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Ball helps Badgers rush past No. 14 Nebraska 70-31

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Ball helps Badgers rush past No. 14 Nebraska 70-31

INDIANAPOLIS (AP) Montee Ball and Wisconsin are heading back to the Rose Bowl after an overwhelming performance the Badgers hope will make people forget they finished third in their division.

Ball rushed for 202 yards and three more touchdowns Saturday night, leading the Badgers to a 70-31 rout of No. 14 Nebraska for a third straight Big Ten championship and a third consecutive trip to the Rose Bowl.

All Ball and his teammates wanted was an opportunity to show critics who claimed they didn't belong in the league title game that they were wrong.

``We kind of set our minds before the game that this is our game,'' Ball said. ``The running backs were going to set the tempo.''

Did they ever?

Ball ran for 202 yards and three touchdowns, broke the Football Bowl Subdivision career rushing touchdowns record, tied the FBS record for most games with two or more scores, topped the 5,000-yard mark and was named the game MVP.

Not a bad night for a guy whose numbers weren't even the best on the team.

Melvin Gordon opened the scoring with a 56-yard TD run and had a career-high 216 yards on nine carries. Three different Badgers threw passes, including running back James White who ran for 108 yards and four TDs and threw for a touchdown on the first pass of his college career.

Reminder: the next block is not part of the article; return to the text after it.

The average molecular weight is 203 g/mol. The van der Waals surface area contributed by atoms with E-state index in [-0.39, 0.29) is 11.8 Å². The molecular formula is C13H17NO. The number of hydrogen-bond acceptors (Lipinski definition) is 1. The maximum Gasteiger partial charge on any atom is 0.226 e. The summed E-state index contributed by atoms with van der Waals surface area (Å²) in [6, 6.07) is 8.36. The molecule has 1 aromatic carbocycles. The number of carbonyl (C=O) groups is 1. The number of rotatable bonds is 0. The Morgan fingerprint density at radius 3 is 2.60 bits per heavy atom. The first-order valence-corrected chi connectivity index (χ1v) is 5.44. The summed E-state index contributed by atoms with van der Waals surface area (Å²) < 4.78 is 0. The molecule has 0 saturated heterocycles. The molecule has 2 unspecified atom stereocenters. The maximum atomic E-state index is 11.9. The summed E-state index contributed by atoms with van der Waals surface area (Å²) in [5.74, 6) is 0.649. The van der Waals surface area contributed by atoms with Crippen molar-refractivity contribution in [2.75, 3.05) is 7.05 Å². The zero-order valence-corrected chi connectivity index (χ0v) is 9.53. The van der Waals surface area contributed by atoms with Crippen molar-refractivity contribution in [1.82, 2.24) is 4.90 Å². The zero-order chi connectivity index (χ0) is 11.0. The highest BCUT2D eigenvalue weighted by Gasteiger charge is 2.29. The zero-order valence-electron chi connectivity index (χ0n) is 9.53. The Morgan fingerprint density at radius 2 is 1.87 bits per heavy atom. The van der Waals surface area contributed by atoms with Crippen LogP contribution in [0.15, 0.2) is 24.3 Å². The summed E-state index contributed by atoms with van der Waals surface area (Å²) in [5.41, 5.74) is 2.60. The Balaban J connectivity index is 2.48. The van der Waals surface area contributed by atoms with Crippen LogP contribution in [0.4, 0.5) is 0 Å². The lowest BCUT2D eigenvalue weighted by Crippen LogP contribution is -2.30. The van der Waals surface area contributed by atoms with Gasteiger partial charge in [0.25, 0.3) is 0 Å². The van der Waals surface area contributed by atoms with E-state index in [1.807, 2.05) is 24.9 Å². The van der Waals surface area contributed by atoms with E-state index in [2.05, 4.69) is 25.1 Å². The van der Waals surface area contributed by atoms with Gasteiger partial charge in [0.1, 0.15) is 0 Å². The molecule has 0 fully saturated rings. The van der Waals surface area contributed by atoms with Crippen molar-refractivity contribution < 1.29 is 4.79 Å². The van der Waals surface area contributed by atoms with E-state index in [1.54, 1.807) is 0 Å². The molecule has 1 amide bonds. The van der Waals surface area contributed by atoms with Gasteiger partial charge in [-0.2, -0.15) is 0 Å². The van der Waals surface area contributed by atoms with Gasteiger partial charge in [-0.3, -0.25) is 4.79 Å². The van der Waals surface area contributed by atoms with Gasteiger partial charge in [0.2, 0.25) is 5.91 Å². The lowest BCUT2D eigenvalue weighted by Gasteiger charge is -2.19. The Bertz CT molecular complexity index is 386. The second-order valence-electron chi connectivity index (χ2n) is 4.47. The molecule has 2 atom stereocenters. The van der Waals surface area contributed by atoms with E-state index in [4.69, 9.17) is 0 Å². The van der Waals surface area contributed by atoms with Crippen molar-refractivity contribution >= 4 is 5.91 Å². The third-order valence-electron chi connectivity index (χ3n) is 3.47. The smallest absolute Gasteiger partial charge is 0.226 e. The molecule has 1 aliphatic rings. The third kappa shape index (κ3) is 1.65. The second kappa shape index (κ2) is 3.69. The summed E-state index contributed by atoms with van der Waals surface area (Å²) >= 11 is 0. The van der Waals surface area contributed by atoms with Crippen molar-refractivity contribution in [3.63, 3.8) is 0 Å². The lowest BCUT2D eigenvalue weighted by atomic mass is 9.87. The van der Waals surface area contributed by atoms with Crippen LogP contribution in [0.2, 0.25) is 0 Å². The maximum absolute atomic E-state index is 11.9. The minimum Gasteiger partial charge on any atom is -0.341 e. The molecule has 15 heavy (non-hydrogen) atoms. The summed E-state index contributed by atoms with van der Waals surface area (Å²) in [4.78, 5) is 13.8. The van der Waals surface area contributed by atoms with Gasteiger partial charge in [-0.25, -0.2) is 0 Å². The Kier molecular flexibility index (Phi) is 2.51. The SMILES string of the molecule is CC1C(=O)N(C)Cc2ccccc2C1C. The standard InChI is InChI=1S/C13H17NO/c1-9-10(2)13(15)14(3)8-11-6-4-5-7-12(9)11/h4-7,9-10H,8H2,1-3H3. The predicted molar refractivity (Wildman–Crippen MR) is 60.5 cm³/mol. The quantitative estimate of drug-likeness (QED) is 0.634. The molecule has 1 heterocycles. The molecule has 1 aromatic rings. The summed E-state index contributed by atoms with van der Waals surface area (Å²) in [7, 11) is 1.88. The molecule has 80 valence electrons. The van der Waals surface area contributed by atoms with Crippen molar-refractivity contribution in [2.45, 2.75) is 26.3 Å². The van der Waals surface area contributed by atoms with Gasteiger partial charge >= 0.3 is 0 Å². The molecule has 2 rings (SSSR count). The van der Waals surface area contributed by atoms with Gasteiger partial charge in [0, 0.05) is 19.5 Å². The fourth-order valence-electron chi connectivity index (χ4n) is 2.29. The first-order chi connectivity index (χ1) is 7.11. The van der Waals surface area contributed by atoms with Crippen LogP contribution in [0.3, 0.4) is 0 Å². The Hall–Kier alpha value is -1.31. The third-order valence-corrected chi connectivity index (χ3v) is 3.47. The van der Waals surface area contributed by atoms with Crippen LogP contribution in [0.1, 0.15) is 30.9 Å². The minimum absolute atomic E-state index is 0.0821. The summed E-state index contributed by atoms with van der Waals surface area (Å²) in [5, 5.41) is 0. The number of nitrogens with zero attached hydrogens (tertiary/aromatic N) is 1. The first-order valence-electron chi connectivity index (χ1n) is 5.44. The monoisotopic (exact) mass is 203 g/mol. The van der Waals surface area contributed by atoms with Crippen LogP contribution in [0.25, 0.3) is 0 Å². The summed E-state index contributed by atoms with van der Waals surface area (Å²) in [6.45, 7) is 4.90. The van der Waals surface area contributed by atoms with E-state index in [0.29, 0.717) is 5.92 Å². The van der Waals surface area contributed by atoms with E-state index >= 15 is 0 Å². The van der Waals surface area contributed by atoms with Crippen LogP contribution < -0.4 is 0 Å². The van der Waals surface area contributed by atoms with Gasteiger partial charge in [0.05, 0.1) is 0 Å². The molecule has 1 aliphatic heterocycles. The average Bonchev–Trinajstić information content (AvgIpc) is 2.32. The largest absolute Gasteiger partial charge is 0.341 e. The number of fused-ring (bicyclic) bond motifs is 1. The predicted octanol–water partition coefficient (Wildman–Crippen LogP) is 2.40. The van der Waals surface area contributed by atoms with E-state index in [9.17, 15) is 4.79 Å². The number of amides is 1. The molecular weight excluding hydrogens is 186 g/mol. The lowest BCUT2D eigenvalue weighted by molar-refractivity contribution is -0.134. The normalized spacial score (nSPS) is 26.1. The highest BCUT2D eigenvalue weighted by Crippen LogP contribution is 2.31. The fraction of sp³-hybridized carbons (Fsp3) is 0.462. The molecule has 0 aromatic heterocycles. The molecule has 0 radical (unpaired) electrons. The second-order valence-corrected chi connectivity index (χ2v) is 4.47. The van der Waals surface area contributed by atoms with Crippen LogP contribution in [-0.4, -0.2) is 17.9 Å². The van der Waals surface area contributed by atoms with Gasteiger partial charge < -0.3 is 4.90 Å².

It was the most improbable Big Ten title in Wisconsin's three-year run. The Badgers are the first five-loss team to reach the Rose Bowl, and became the first Big Ten school since Michigan in the late 1970s to earn three consecutive tickets to Pasadena, Calif.

``As my AD tells me all the time, you haven't one won yet,'' coach Bret Bielema said. ``We're going out there to win. That's the mission, and I appreciate all the fans coming out to Madison East.''

Indiana has quickly become a second home for the Badgers.

Wisconsin is the only Big Ten team with a win at Lucas Oil Stadium and has now won 10 straight in the Hoosier State. It played three games in Indiana this season, rushing for 1,570 yards and 19 TDs while outscoring opponents 170-59 in those three games.

But Saturday was the biggest night of all.

For the first time in school history, the Badgers had two 200-yard rushers. They finished with the fourth-highest rushing total in school history (539) and tied a conference championship game scoring record. Texas also scored 70 points in the 2005 Big 12 championship game.

Nebraska hadn't allowed 70 points since a 76-39 thrashing by Kansas In November 2007. The loss ended the Cornhuskers six-game winning streak, which began after a 63-38 loss to Ohio State, and the 'Huskers simply had no answers.

``What do you do? What is defensive football,'' Nebraska coach Bo Pelini said before calling the season a failure and apologizing for not bringing home a league title. ``It's play your gaps, handle your responsibility, be where you're supposed to be and make tackles, and we did none of the above.

It was a fitting end to a wacky Big Ten season.

Wisconsin (8-5, 4-4) only reached this year's because Leaders Division champion Ohio State (12-0) and division runner-up Penn State (8-4) were both ineligible for postseason play.